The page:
On a personal note I'd love to have an opportunity to play certain older cards again. Goat Format's so fascinating because it plays so differently from modern Yu-Gi-Oh, rule changes aside. A face-down monster in Goat Format isn't an admission of defeat: it's a real threat that makes Nobleman of Crossout a serious choice. You don't want to run into a set Magician of Faith that could return a Premature Burial to your opponent's hand and set up the summon of Black Luster Soldier - Envoy of the Beginning.

That very specific kind of strategic play–maneuvering around set monsters–doesn't exist in the game anymore. It's a refreshing take when most of today's decks are obsessively pumping out negation bodies and trying desperately to prevent their opponent from even taking any actions to begin with.

A third format won't look exactly like Goat Format, but I think it's a great baseline for how Konami could build a new way to play the game. Remember, Konami has to sell some new cards out of this, so a full recreation of a prior format where we can use our existing cards is probably out of the question. Instead, I think there's an opportunity to spotlight retro themes, revive older ways of playing the game, and still spice up the competition with new cards using a curated card pool and Forbidden & Limited List.

Introducing The Seasonal Format

So what might that look like, exactly?

Let's imagine for a moment that the new season of competitive play is kicking off in August of 2021 and Konami announces a Side Event circuit that ends at the World Championship Qualifier. This circuit features a custom card pool that highlights Synchros, Tuners, and themes like Crystrons, Junk Warrior, and Scraps. In this pool there are no Xyz, Fusions, Links, or Pendulums, and instead many of the game's best Tuners make a comeback in a format where Synchros are indisputably the strongest cards in the game.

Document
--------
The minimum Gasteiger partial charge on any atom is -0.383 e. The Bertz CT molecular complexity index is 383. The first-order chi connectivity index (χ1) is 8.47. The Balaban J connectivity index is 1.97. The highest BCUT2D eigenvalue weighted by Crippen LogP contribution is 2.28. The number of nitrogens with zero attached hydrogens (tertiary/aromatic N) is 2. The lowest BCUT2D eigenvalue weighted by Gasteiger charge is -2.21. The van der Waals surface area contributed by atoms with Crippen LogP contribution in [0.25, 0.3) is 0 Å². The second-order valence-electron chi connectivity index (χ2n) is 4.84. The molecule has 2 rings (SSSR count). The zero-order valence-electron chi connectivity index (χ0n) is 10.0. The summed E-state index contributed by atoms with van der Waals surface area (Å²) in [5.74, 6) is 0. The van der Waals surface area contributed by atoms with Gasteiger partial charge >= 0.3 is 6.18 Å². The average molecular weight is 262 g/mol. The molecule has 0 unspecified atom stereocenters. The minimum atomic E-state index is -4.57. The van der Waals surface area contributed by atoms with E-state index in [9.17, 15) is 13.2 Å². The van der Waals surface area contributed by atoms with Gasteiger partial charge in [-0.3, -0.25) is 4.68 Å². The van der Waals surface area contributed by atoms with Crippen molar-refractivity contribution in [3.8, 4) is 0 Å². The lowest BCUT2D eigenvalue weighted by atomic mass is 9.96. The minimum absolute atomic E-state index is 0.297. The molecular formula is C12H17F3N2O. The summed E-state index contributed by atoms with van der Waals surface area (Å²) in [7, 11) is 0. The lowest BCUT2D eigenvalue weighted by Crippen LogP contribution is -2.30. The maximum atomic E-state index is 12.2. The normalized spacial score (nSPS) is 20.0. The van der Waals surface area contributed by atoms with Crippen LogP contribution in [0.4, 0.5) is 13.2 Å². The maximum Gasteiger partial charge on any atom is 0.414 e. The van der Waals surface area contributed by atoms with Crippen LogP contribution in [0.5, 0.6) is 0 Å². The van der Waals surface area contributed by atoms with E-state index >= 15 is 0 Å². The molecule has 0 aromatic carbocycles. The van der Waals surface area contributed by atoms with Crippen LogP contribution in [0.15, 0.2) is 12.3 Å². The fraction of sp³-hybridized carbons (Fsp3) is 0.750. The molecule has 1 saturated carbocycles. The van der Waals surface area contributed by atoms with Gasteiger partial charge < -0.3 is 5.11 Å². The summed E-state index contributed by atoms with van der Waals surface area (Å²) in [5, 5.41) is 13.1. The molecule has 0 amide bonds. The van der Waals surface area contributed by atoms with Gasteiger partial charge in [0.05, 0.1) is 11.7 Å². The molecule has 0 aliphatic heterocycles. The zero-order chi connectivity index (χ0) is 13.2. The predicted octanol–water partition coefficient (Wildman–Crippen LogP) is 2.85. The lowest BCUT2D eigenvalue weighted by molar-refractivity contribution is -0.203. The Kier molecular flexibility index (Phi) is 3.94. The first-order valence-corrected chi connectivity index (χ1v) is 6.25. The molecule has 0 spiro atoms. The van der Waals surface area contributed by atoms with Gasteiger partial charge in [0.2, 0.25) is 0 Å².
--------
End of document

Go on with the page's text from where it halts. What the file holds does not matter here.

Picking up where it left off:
Synchros currently on the F&L List might get moved around a bit, and new Tuners and Synchros could be added to the card pool as they're released through the year. Infernity Doom Archfiend and Penguin Brave are about to be released in Phantom Rage, and they'd instantly find their way into the Seasonal Format card pool.

About the term 'Seasonal Format': not everyone is going to want to play with Synchros all the time, and there are more than enough cards and mechanics in the game to change the focus of a Seasonal Format once a year. 2021-2022 might be focused on Synchros, but 2022-2023 could target Xyz or Fusions.

There are some added benefits to doing this on a yearly basis, including the potential to prevent insane price spikes on the secondary market. Reprints are largely based on Advanced Format play, so a top competitive tech choice in a Seasonal Format might have very limited availability. Swapping the format yearly prevents cards from steadily climbing to unreasonable price points.

This idea isn't new or terribly original, but it's much more practical today than it was a few years ago. First, the Master Rule change that made Xyz, Fusions, and Synchros less dependent on the Extra Monster Zone means that a Seasonal Format wouldn't need to change game mechanics to work. Only when Pendulums are included would you need to find some way to also fit Links into a curated card pool.

Second, and I think this is the most important point: building for a custom format has never been easier. In the past I'd have written off a custom format as a serious alternate form of play because it would have been too difficult to build decks for. You'd need to sit down at a computer or pull up a massive list on your phone and cross reference every card in your collection against that list.

Thanks to Yu-Gi-Oh! Neuron you can easily build decks in-app for the Advanced Format, and I can't imagine it would be difficult for Konami to implement a format selection option. Imagine toggling a setting to enable deck building for the current season, and being presented with a concise list of available cards that are sortable and searchable.

Neuron's widely available to Yu-Gi-Oh players and it comes complete with features like hand testing and deck sharing. There's a lot of room for Neuron to grow, and it could be exactly what a Seasonal Format needs to be successful.

I think Goat Format's the key to understanding what a potential third Master Rule format might look like, but Konami has to be able to monetize it somehow. We'll see what kind of decisions are made about Speed Duels down the road, although I get the feeling that the next new experiment by Konami will probably feature Master Duels rather than a custom ruleset.

Until next time then